Can Cannabis help with IBS?
Over the years, people are cultivating different strains of the cannabis plant for a variety of purposes. Cannabis has been use for medicinal purposes worldwide for around 5000 years.
Marijuana may be useful in treating certain conditions due to its effect on the endocannabinoid system. For example, the endocannabinoid system coordinates some bodily functions. It influences pain perception, inflammation, and appetite control.
There has been some evidence that smoking marijuana treats inflammatory bowel diseases (IBD) such as Crohn's disease and ulcerative colitis.
Conventional treatments for the disease primarily work by suppressing the immune system to reduce inflammation. However, due to a lack of treatment options, people forcibly undergoes surgery to remove inflamed sections of their bowels.
While the best treatment for IBS management is really a change in lifestyle and nutritional habits, read this for more:
But if there are ‘short- cut’s’, shouldn’t you try them? Especially during flare-ups.
Because cannabinoid receptors exist all over our bodies, including our stomachs, it's possible that ingesting cannabis-derived products, such as CBD, may help with digestive symptoms.
In fact, one out of every six IBD patients who use marijuana reports that it helps.
But here is the catch…
Firstly, you cannot really have a double- blind placebo study to test for cannabis. The control group will know they are not ‘high’. So what if the results are only based on the study participant’s ‘anticipation’ of the benefits of cannabis?
If you actually look at measurable markers like a blood test for inflammation, a CRP test, there was no difference between the control group and the cannabis group.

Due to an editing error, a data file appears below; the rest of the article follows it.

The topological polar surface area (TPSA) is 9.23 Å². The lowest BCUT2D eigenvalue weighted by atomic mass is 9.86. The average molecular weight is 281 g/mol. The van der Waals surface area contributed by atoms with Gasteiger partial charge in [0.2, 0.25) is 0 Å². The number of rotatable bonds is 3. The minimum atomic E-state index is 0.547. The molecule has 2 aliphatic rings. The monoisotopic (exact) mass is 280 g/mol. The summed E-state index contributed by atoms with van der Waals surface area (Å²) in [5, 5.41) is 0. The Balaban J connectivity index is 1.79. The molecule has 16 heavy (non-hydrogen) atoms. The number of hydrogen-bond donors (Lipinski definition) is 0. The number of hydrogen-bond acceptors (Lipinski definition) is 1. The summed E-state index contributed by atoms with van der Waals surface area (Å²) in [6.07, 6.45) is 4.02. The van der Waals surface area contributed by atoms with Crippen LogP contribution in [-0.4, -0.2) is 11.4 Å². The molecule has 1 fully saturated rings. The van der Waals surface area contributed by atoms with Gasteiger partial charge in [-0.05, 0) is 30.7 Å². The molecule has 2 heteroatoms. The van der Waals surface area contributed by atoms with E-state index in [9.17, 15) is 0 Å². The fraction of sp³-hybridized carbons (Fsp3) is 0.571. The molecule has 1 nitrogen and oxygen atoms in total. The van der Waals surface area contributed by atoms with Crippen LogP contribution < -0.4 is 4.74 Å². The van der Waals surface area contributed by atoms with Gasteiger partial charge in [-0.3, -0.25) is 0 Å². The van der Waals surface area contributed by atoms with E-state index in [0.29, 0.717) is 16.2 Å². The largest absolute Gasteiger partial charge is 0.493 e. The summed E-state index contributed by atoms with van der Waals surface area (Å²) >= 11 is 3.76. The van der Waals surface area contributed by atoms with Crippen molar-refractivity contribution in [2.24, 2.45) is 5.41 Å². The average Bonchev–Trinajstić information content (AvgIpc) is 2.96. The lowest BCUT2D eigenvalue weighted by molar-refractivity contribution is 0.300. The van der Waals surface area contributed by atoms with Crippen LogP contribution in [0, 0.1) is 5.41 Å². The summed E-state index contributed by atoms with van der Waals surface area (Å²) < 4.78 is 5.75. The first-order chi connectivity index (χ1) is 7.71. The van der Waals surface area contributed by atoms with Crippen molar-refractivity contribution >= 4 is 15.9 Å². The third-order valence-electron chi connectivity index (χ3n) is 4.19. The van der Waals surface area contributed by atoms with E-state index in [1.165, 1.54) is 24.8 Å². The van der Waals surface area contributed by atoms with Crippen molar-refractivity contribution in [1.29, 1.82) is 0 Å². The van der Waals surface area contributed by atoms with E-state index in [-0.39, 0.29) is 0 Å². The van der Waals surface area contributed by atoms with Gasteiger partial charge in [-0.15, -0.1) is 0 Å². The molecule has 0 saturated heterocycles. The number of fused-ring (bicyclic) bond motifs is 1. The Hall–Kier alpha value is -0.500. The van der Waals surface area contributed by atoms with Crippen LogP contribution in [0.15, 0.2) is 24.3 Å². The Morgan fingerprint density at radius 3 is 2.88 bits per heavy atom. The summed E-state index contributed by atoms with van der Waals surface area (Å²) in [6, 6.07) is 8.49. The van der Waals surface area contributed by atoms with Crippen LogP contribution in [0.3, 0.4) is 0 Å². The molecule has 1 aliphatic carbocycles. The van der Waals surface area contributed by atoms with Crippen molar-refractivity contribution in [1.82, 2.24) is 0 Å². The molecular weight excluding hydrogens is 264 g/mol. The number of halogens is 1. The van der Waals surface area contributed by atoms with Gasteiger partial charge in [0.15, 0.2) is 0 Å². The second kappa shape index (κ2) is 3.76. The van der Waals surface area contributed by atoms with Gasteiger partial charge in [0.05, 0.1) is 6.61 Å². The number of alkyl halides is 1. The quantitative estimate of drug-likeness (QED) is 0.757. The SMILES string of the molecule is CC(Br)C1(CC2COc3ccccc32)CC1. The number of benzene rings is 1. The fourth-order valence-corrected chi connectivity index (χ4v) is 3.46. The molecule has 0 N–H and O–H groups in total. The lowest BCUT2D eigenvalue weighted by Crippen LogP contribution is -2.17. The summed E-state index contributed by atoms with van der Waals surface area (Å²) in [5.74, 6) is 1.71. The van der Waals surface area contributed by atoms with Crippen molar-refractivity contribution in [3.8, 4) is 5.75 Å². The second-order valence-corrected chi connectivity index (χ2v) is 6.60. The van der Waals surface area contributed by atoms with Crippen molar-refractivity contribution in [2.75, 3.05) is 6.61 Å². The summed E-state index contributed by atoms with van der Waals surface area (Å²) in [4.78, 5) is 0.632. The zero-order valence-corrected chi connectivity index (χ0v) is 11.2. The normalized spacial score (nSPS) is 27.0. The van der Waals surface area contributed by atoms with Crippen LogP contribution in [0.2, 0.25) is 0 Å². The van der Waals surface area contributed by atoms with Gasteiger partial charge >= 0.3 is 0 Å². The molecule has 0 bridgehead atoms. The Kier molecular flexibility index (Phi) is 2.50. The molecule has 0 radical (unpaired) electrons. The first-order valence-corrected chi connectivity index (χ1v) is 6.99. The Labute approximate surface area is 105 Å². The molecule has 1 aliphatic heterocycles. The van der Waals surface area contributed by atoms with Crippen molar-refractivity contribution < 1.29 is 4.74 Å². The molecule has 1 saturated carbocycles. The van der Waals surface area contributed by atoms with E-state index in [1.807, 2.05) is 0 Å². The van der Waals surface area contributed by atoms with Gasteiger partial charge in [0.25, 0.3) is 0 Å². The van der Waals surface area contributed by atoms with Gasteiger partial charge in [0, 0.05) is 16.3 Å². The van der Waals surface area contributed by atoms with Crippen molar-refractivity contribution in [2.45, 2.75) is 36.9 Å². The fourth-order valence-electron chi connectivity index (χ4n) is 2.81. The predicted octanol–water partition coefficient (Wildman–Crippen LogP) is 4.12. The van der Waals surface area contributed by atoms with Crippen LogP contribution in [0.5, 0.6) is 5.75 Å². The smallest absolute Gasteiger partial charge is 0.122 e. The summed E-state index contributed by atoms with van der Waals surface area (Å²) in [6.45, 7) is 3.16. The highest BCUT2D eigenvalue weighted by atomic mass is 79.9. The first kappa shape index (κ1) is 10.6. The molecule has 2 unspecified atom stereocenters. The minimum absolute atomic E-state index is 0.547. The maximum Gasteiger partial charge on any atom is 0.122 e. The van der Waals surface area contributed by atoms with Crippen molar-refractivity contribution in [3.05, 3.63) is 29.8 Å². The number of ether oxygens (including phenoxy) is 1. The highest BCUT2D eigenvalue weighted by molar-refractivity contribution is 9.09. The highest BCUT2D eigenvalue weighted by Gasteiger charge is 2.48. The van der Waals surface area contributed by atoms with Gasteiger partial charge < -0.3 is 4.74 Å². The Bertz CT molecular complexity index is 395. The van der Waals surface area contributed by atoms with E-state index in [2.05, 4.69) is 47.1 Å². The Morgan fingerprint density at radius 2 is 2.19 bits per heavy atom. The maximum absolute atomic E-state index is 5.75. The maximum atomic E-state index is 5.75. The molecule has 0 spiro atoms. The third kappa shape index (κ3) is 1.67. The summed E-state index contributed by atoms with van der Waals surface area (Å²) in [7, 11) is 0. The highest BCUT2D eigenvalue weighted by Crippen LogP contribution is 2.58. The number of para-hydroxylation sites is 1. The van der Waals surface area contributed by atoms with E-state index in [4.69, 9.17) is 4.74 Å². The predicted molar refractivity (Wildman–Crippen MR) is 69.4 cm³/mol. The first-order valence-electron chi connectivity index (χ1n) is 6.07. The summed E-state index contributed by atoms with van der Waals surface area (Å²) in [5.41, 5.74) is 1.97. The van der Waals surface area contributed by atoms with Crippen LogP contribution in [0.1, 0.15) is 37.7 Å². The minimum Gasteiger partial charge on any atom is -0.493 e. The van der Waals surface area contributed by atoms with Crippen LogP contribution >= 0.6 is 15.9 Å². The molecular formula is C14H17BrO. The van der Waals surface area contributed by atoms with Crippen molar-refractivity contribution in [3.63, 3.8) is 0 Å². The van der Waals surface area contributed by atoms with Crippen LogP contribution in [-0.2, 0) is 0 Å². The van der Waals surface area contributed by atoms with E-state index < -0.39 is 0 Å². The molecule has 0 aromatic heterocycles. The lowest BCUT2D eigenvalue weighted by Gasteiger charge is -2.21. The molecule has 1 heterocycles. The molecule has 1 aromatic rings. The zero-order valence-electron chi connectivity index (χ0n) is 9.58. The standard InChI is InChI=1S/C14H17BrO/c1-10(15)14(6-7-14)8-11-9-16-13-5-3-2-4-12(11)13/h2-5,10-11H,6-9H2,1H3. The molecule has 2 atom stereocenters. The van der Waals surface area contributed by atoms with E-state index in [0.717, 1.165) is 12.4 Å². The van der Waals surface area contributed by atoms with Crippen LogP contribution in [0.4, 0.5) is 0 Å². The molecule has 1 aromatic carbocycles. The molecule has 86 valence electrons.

While in another placebo-controlled study, the patients with Crohn's disease were given their treatment for eight weeks. They were then monitored for two weeks after the treatment was stopped. The results again showed no differences in any laboratory tests performed at the end of the eight weeks. The tests included haemoglobin, albumin, and kidney and liver function tests.
While CBD appeared to be safe on a short term, the authors said it had no beneficial effects on Crohn's disease. While some participants reported feeling better, CBD did not affect inflammation. That is, the CBD did not address the underlying cause of the IBD.
Despite its widespread use, the long-term negative consequences of cannabis use for IBD are unknown. Currently, there has been very little research on this topic. Also, many of the published studies are contradictory or of poor quality.
Worsened psychological issues, the onset of anxiety or paranoia, psychosis, and addiction are termed as negative effects of using CBD for IBD. However, many of these issues remain contentious and are frequently discussed among researchers.
There is some evidence that CBD may have health benefits, such as anxiety relief and pain relief. However, whether CBD can help with IBS symptoms is still up in the air.
It is best that you didn't assume that what worked for a friend would help you. Why not give lifestyle changes and a healthy nutrition a try instead? We certainly know that doesn’t carry any side effects.
Trust this helps,